Blogging About Language, Part 1: Why I’m Afraid of Cucumbers

(This one’s a little late – I wrote it while during Pre-Service Training and never had enough internet to post it!)

Dozens of Moroccan middle school students stand in an uneven circle behind the youth center. They’re intently watching a short foreign woman – maybe French, maybe Spanish, they’re not sure – as she attempts to teach them a game. Everything about the woman and the game is new and different and exciting.  “Ready?” she says (in Darija). “Everyone look at me. PENIS!”

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We wisely abandoned the penis game for a rousing round of Duck Duck Goose.

…Yep. That was me. So it goes! One of the many hard things about Moroccan Arabic (also known as Darija) is how many gosh darn shameful words there are that only fractionally differ from some very banal, everyday words. I’m blessed with being skilled at the Semitic “kh” sound, but those poor Arabic learners who struggle with it had best avoid the word for “empty” lest they seriously curse someone out!

It’s a fascinating process to be learning a language full-time. Of course, if you know me then you know that this is my DREAM situation – and I relish the speedy standard to which we are held (conversational competency after 2 months!). My training group has Arabic class for at least half the day, six days a week. It’s a serious intellectual workout, and one that I enjoy immensely.

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Studying hard! And shivering. It’s freezing in our classroom.

Every day more and more words fall out of the long strands of babble and into clarity and meaning. It feels a bit like I’m adjusting the lens focus of part of my brain, veeeery slowly – or as we say in Darija, shwiya b shwiya. Not all days see exponential growth; some days I get a lot of words, some days I barely scrape a few new ones into my memory. As an organizer, I often talked about finding and appreciating the “small victories” along the way to the larger goal, and I have definitely had to put that philosophy into practice here. I would feel very discouraged if I did not treat every successful verb conjugation as a small personal triumph!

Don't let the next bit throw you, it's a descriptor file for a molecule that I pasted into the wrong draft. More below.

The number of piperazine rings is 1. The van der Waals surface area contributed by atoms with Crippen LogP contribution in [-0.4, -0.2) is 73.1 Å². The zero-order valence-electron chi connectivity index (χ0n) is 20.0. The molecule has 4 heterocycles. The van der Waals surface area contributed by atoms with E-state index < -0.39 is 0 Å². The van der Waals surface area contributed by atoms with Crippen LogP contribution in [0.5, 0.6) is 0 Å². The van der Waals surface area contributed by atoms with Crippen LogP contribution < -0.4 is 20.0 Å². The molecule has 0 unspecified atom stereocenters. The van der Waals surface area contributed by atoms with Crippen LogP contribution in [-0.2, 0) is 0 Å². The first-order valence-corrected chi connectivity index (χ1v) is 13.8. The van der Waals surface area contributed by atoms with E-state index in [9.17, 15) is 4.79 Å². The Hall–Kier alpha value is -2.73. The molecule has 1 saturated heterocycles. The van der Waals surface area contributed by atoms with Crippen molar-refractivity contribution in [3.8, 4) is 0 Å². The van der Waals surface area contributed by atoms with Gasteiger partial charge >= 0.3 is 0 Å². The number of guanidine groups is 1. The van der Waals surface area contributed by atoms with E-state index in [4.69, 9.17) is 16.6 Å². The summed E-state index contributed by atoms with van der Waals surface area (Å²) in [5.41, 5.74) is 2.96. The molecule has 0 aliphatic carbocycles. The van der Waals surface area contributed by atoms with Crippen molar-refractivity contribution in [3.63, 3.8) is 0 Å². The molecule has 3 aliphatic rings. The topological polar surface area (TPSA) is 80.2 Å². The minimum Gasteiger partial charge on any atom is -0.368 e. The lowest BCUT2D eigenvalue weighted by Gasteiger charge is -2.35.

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Almost against my will, my French has turned out to be very helpful. For one, Darija is littered with French, and a significant number of nouns have evident roots in French. I would actually hazard that French is more helpful than Modern Standard Arabic, which several of my classmates have significant experience in, because of how frequently and significantly it diverges from Moroccan Arabic; but I expect they would disagree with me. At the beginning of our time here I spoke more French than I probably should have with my host family, but the tradeoff to my language abilities was that I was able to be a person with humor and opinions, instead of a lump who zoned out during family time. Now that my Darija is much better, I’m trying to insist to my family that we only resort to French when I need a direct translation for a word we can’t act out.

Of course, my host family has been an integral part of my language learning, and each member has a different approach to helping me along. Some are very didactic and authoritative about it, and (to my great annoyance) make a big show of teaching me verbs they seem not to have noticed I’ve been using correctly for weeks. Others simply (and gleefully) point to things at the dinner table and say, “Leah! Leah! What’s this? What’s this?” As a result, during most meals I sit there and sporadically spout random nouns in between bites. “Knife!” “Apple!” “Bowl-designed-for-carrying-soup!”

Unfortunately, the “what’s this” line of questioning is a particularly dangerous one, as it can lead to this sort of exchange:

Family: Leah, what’s this? What’s this!!?? {brandishing it in my face}
Leah: Ummm….. Oh I know this one, I know this one…. [*&!$#@]!
Family: {dies laughing} No, Leah, cucumber!
Leah: [*&!$#@]?
Family: No, cucumber! CUCUMBER! CU-CUM-BER!
Leah: Isn’t that what I’m saying? [*&!$#@]? Isn’t that it?
Family: {literally on the floor laughing at this point} No, you said – well we won’t say it, it’s shameful. But you said something naughty!

Later:

Leah: Teacher, please tell me what cucumber is in Darija. Earlier I tried to say it, and I ended up saying a shameful word.
Arabic teacher: There is no shameful word that is similar to cucumber.
Leah: [*&!$#@].
Arabic teacher: Oh, why yes! I guess there IS a shameful word that is similar to cucumber!

Even though I now know the word for cucumber, I’m still a little convinced that I’m going to end up saying the shameful word. (Spoiler alert: I was saying poop. GET OVER IT MOROCCANS. POOP IS JUST POOP.) Anyway, these days I call cucumbers “zucchini” and let Moroccans hysterically correct me. Better they laugh at me for calling cucumbers zucchini than for calling cucumbers poop, right?

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